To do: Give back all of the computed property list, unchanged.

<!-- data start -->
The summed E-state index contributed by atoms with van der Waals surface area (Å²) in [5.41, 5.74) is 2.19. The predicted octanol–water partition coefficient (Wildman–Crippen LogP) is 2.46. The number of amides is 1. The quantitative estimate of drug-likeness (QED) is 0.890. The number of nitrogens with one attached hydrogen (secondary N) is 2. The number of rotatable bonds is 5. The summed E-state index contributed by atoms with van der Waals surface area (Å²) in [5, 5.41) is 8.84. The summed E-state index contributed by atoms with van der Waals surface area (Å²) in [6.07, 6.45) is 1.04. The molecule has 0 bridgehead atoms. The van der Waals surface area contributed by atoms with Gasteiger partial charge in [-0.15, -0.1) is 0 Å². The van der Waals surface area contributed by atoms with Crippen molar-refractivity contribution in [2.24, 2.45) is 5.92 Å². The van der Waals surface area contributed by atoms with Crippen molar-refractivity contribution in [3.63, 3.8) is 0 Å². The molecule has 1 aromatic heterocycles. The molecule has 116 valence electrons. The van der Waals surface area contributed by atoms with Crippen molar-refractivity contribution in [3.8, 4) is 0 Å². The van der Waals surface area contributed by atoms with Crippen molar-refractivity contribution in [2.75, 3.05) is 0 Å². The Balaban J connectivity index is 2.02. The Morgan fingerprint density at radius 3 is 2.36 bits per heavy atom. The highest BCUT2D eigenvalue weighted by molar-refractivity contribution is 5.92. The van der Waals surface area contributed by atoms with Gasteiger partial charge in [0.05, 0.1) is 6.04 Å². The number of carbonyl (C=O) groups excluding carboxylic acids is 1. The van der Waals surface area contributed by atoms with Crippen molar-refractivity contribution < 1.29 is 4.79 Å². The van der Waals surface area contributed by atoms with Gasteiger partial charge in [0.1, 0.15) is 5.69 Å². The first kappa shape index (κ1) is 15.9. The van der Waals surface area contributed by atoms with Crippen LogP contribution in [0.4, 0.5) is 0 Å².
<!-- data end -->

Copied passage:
The summed E-state index contributed by atoms with van der Waals surface area (Å²) in [5.41, 5.74) is 2.19. The predicted octanol–water partition coefficient (Wildman–Crippen LogP) is 2.46. The number of amides is 1. The quantitative estimate of drug-likeness (QED) is 0.890. The number of nitrogens with one attached hydrogen (secondary N) is 2. The number of rotatable bonds is 5. The summed E-state index contributed by atoms with van der Waals surface area (Å²) in [5, 5.41) is 8.84. The summed E-state index contributed by atoms with van der Waals surface area (Å²) in [6.07, 6.45) is 1.04. The molecule has 0 bridgehead atoms. The van der Waals surface area contributed by atoms with Gasteiger partial charge in [-0.15, -0.1) is 0 Å². The van der Waals surface area contributed by atoms with Crippen molar-refractivity contribution in [2.24, 2.45) is 5.92 Å². The van der Waals surface area contributed by atoms with Crippen molar-refractivity contribution in [3.63, 3.8) is 0 Å². The molecule has 1 aromatic heterocycles. The molecule has 116 valence electrons. The van der Waals surface area contributed by atoms with Crippen molar-refractivity contribution in [3.8, 4) is 0 Å². The van der Waals surface area contributed by atoms with Crippen molar-refractivity contribution in [2.75, 3.05) is 0 Å². The Balaban J connectivity index is 2.02. The Morgan fingerprint density at radius 3 is 2.36 bits per heavy atom. The highest BCUT2D eigenvalue weighted by molar-refractivity contribution is 5.92. The van der Waals surface area contributed by atoms with Gasteiger partial charge in [0.05, 0.1) is 6.04 Å². The number of carbonyl (C=O) groups excluding carboxylic acids is 1. The van der Waals surface area contributed by atoms with Crippen molar-refractivity contribution < 1.29 is 4.79 Å². The van der Waals surface area contributed by atoms with Gasteiger partial charge in [0.1, 0.15) is 5.69 Å². The first kappa shape index (κ1) is 15.9. The van der Waals surface area contributed by atoms with Crippen LogP contribution in [0.4, 0.5) is 0 Å².